30% of income goes toward wants

20% of income goes toward savings

80/20 Budget Live on 80% of your income

The remaining 20% goes toward savings

Zero Based Budget Budget every single dollar of income you receive leaving $0 remaining at the end of the month

The Envelope System

The cash envelope method was made popular by financial guru Dave Ramsey, the “cash is king” guy. 

With this method, you’ll have an envelope for each of your usual cash expenses. And you can also use envelopes to save for different things. The main important takeaway is that each category has its own envelope.

You withdraw the money from your bank account when you’re paid and add the budgeted amounts to their respective envelopes. 

Your goal is always to only spend what’s available in that particular envelope, although you can borrow from other envelopes if you need to.

Benefits

decreased overdraft fees

more control of spending

able to transfer unspent money to other categories

Disadvantages

more trips to the bank

have to be more diligent with tracking spending

cash is usually stored at home

more work to make online purchases

Some people have adapted the cash envelope system to a cashless envelope system using a bank account that allows unlimited savings accounts such as Capital One 360 or Ally Bank. Essentially each savings account serves as an envelope category.

Converting the cash envelope system to a cashless envelope system is ideal for some because your money is safe and federally backed, and you can still make your Amazon (online) purchases.

However, this also requires more meticulous tracking to make sure you always know how much money is in each savings account and ensuring you’re pulling money from the right account for the right purpose.

50/30/20 Budget

50% of your income is allocated toward needs 

30% of your income is allocated toward wants

20% of your income is allocated toward debt or savings. 

a. Starter emergency fund

b. Extra debt payments

c. 401K Match

d. Investing

50/30/20 Budget

Benefits

balanced budget

financial instability protection

guaranteed fun money

Disadvantages

have to distinguish wants and needs

wants percentage = not idea for people in debt

80/20 Budget

This is a simple budgeting method that’s perfect for people who don’t want to do a lot of thinking and number crunching when it comes to budgeting.

It just requires that you figure out how much income you expect to receive and calculate 80% of that income.

  • 80% of your income consists of all your living expenses

  • 20% of your income goes towards savings which could include

a. Paying off debt

b. Building your savings account, or

c. Investing 

Example: If my income for this month is expected to be $3900, then all of my expenses for the month should total out to be no more than $3120 (3900 x .80). The remaining $780 (3900 x .20) would go toward savings, and by savings – that’s anything that will ultimately increase your net worth.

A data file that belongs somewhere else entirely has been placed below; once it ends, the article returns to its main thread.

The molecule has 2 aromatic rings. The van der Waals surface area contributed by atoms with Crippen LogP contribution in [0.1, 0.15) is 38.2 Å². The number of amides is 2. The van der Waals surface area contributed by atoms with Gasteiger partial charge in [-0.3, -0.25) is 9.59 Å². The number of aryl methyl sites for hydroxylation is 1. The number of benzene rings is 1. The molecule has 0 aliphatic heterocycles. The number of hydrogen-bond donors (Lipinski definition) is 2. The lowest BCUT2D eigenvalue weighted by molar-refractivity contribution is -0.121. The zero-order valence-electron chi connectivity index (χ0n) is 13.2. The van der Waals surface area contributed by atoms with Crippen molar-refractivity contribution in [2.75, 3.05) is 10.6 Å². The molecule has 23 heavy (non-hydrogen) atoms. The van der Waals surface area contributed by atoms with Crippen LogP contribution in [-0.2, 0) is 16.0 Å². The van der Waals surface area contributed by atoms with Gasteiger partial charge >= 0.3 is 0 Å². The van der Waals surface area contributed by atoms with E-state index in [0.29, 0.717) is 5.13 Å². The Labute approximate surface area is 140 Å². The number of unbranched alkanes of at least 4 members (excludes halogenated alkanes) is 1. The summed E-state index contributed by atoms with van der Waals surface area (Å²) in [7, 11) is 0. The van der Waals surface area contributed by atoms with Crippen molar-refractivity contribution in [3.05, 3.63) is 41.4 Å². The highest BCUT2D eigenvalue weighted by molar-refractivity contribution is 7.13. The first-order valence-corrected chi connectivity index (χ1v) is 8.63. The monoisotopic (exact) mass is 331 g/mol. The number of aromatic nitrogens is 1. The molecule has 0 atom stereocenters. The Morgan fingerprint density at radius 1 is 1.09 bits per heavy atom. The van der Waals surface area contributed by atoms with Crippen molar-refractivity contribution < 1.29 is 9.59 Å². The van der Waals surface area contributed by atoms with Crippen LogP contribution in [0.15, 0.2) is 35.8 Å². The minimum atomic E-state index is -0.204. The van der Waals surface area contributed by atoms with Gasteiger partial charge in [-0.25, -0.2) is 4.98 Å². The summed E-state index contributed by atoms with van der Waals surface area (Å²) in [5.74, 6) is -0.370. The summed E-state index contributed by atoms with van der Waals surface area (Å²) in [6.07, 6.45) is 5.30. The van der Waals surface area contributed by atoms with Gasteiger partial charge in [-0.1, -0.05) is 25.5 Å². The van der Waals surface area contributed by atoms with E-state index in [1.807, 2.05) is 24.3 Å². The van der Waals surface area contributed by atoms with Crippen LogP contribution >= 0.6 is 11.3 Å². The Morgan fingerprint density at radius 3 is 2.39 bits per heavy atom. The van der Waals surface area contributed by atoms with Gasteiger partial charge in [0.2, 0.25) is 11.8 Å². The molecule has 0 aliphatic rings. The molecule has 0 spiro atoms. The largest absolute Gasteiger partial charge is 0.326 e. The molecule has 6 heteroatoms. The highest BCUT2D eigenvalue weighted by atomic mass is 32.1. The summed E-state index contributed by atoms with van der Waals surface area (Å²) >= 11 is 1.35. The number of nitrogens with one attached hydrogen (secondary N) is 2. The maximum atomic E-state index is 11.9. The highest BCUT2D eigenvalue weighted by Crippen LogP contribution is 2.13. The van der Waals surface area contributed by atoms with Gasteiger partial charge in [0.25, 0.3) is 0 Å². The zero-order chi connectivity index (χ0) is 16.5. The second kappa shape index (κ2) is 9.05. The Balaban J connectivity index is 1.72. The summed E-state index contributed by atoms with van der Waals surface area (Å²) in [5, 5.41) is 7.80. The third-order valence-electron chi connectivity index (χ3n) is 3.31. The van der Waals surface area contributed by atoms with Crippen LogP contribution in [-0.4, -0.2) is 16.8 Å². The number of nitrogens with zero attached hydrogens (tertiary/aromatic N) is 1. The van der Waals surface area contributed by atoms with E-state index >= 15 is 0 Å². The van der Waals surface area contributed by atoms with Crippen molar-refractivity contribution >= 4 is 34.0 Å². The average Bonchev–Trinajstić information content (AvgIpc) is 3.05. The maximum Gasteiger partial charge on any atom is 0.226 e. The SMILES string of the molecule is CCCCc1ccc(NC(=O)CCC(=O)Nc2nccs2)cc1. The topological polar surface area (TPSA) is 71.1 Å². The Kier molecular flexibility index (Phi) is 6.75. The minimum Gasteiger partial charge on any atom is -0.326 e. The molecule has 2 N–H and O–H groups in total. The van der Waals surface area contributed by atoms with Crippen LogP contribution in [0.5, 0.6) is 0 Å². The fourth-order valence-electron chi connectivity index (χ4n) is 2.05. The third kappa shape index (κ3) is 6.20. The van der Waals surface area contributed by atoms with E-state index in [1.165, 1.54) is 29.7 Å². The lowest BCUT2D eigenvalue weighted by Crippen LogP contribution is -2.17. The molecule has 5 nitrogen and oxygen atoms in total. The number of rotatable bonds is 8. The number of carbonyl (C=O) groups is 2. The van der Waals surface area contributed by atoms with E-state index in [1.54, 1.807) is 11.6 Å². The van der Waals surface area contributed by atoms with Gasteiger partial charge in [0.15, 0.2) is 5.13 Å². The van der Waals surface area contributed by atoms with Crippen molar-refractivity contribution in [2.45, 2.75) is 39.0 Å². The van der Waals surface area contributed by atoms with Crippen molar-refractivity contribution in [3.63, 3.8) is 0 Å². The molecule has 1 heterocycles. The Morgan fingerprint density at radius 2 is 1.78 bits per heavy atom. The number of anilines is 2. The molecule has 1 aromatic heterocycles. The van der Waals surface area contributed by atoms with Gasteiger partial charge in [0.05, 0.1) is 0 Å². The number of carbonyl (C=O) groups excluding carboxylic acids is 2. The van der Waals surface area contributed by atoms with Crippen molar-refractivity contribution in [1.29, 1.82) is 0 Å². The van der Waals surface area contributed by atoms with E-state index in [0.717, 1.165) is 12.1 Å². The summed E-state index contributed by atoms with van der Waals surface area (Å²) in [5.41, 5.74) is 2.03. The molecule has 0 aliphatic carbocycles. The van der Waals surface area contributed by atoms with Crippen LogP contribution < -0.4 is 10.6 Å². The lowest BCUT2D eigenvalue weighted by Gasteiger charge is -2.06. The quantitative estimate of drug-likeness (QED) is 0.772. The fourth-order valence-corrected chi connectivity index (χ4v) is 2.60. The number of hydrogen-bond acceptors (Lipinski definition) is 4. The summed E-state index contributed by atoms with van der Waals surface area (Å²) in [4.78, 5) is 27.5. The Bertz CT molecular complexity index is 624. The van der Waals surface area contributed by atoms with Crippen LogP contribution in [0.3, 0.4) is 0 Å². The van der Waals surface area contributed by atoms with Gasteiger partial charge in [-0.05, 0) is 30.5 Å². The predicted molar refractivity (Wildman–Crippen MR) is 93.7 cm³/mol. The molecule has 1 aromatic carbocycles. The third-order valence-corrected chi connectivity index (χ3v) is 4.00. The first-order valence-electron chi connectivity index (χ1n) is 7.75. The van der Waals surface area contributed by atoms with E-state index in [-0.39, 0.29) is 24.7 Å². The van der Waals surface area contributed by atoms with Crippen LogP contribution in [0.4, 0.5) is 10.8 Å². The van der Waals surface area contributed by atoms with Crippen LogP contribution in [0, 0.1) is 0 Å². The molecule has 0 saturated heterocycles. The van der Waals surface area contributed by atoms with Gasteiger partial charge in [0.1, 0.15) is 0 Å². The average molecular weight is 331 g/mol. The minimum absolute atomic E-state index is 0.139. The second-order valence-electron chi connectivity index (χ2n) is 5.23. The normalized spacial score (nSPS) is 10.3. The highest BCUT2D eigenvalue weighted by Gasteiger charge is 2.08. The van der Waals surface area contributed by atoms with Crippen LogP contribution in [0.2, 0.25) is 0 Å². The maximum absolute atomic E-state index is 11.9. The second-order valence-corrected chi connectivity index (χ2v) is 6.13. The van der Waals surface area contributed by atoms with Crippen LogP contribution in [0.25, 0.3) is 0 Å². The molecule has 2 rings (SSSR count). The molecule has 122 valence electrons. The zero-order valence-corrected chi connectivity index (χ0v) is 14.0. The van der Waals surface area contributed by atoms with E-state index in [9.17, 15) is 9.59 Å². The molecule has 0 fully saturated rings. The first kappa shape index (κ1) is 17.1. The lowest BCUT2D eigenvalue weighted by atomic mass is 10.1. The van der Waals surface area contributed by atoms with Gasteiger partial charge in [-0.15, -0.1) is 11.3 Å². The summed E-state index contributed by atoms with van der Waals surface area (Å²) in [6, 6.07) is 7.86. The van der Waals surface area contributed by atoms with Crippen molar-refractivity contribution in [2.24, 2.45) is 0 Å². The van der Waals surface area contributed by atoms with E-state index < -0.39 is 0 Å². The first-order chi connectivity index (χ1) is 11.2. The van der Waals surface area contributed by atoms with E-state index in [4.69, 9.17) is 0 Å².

80/20 Budget

Benefits

relaxed budgeting method

increase in net worth

don’t have to track spending

Disadvantages

may have to cut expenses

takes discipline not to overspend on wants

Zero Based Budget

This budgeting method can be used in combination with other budgeting methods. The whole idea here is to budget every single dollar you receive and leave $0 remaining.

It’s best for people who do a lot of unnecessary spending and wasting of money. This is because every dollar is accounted for so you’re not leaving any room to spend any more than you’ve already budgeted. 

Zero based budgeting also helps you reach your financial goals because typically, any money that would’ve normally been left over would now be going toward debt or your savings instead of unplanned expenses.

Zero Based Budgeting

Benefits

better control over your money

able to reach your financial goals

less chance of overspending

Disadvantages

increased stress if unexpected bills show up

no balance to carry over each month

somewhat time consuming

How to create a budget

Budget Table of Contents

Click the links to be taken to the details.

Step 1: Estimate your income.

Step 2: Plan your savings amount.

Step 3: Write a list of all your regular bills - including the estimated amount.

Step 4: Write a list of any other expenses or bills - including the estimated amount.

Step 5: Decide whether you will use sinking funds and plan for them.

Step 6: Plan for any additional debt payments.

Step 7: Separate your expenses by category.

Step 8: Calculate - subtract your expenses and bills from your income.

Step 9: Analyze your budget and monitor it for possible changes needed.

As you’ll notice, I like to aim for a zero based budget because this type of budget has been the most helpful on my debt free journey.

Estimate your income

Your income is going to be the net income after taxes and deductions are taken out. It’s important not to use your gross income because you won’t even see some of that money.

Income can come from a variety of sources: employment (full time and part time), side hustle, child support, spousal support etc.